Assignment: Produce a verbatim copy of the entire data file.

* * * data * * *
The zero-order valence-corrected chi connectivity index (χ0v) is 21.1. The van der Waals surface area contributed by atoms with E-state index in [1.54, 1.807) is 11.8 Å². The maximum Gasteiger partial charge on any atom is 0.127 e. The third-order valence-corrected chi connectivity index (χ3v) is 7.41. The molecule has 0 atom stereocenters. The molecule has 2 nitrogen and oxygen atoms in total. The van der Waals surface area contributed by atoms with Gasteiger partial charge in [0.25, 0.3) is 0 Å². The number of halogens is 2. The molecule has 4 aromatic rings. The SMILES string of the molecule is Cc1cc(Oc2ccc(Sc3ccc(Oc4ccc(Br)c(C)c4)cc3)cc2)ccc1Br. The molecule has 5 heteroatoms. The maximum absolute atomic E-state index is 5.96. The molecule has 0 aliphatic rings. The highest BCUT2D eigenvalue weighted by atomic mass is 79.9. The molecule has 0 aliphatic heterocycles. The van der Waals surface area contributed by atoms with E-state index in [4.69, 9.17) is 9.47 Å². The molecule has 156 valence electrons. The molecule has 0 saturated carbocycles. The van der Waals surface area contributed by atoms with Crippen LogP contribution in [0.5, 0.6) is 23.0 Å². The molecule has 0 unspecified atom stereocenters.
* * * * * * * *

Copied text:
The zero-order valence-corrected chi connectivity index (χ0v) is 21.1. The van der Waals surface area contributed by atoms with E-state index in [1.54, 1.807) is 11.8 Å². The maximum Gasteiger partial charge on any atom is 0.127 e. The third-order valence-corrected chi connectivity index (χ3v) is 7.41. The molecule has 0 atom stereocenters. The molecule has 2 nitrogen and oxygen atoms in total. The van der Waals surface area contributed by atoms with Gasteiger partial charge in [0.25, 0.3) is 0 Å². The number of halogens is 2. The molecule has 4 aromatic rings. The SMILES string of the molecule is Cc1cc(Oc2ccc(Sc3ccc(Oc4ccc(Br)c(C)c4)cc3)cc2)ccc1Br. The molecule has 5 heteroatoms. The maximum absolute atomic E-state index is 5.96. The molecule has 0 aliphatic rings. The highest BCUT2D eigenvalue weighted by atomic mass is 79.9. The molecule has 0 aliphatic heterocycles. The van der Waals surface area contributed by atoms with E-state index in [4.69, 9.17) is 9.47 Å². The molecule has 156 valence electrons. The molecule has 0 saturated carbocycles. The van der Waals surface area contributed by atoms with Crippen LogP contribution in [0.5, 0.6) is 23.0 Å². The molecule has 0 unspecified atom stereocenters.